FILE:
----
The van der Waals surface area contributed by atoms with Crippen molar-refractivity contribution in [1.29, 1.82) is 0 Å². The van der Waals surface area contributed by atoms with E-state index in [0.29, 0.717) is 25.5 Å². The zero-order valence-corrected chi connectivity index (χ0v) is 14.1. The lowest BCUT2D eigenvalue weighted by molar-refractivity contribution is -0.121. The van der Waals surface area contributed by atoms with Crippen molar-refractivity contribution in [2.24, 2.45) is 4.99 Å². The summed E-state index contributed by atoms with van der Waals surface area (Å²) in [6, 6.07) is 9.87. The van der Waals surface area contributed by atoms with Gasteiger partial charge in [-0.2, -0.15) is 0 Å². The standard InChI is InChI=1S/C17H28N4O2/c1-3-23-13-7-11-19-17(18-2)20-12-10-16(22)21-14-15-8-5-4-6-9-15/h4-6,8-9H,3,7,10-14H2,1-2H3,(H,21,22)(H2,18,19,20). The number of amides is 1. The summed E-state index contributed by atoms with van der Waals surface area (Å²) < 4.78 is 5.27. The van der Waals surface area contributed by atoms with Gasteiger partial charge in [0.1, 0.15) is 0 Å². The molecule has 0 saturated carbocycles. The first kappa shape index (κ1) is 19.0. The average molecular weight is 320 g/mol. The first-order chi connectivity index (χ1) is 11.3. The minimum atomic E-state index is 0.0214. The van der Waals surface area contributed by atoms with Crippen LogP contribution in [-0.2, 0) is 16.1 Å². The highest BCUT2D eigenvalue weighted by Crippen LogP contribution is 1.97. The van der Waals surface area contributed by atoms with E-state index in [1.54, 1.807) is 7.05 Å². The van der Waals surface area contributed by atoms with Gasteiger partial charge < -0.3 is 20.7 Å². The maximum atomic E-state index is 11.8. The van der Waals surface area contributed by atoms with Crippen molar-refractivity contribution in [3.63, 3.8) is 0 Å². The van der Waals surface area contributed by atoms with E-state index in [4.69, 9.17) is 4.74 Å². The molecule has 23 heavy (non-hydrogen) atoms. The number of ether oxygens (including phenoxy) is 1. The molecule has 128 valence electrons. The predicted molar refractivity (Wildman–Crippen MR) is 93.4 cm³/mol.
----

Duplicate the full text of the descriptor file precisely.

The van der Waals surface area contributed by atoms with Crippen molar-refractivity contribution in [1.29, 1.82) is 0 Å². The van der Waals surface area contributed by atoms with E-state index in [0.29, 0.717) is 25.5 Å². The zero-order valence-corrected chi connectivity index (χ0v) is 14.1. The lowest BCUT2D eigenvalue weighted by molar-refractivity contribution is -0.121. The van der Waals surface area contributed by atoms with Crippen molar-refractivity contribution in [2.24, 2.45) is 4.99 Å². The summed E-state index contributed by atoms with van der Waals surface area (Å²) in [6, 6.07) is 9.87. The van der Waals surface area contributed by atoms with Gasteiger partial charge in [-0.2, -0.15) is 0 Å². The standard InChI is InChI=1S/C17H28N4O2/c1-3-23-13-7-11-19-17(18-2)20-12-10-16(22)21-14-15-8-5-4-6-9-15/h4-6,8-9H,3,7,10-14H2,1-2H3,(H,21,22)(H2,18,19,20). The number of amides is 1. The summed E-state index contributed by atoms with van der Waals surface area (Å²) < 4.78 is 5.27. The van der Waals surface area contributed by atoms with Gasteiger partial charge in [0.1, 0.15) is 0 Å². The molecule has 0 saturated carbocycles. The first kappa shape index (κ1) is 19.0. The average molecular weight is 320 g/mol. The first-order chi connectivity index (χ1) is 11.3. The minimum atomic E-state index is 0.0214. The van der Waals surface area contributed by atoms with Crippen LogP contribution in [-0.2, 0) is 16.1 Å². The highest BCUT2D eigenvalue weighted by Crippen LogP contribution is 1.97. The van der Waals surface area contributed by atoms with E-state index in [1.54, 1.807) is 7.05 Å². The van der Waals surface area contributed by atoms with Gasteiger partial charge < -0.3 is 20.7 Å². The maximum atomic E-state index is 11.8. The van der Waals surface area contributed by atoms with Crippen molar-refractivity contribution in [3.63, 3.8) is 0 Å². The van der Waals surface area contributed by atoms with E-state index in [4.69, 9.17) is 4.74 Å². The molecule has 23 heavy (non-hydrogen) atoms. The number of ether oxygens (including phenoxy) is 1. The molecule has 128 valence electrons. The predicted molar refractivity (Wildman–Crippen MR) is 93.4 cm³/mol.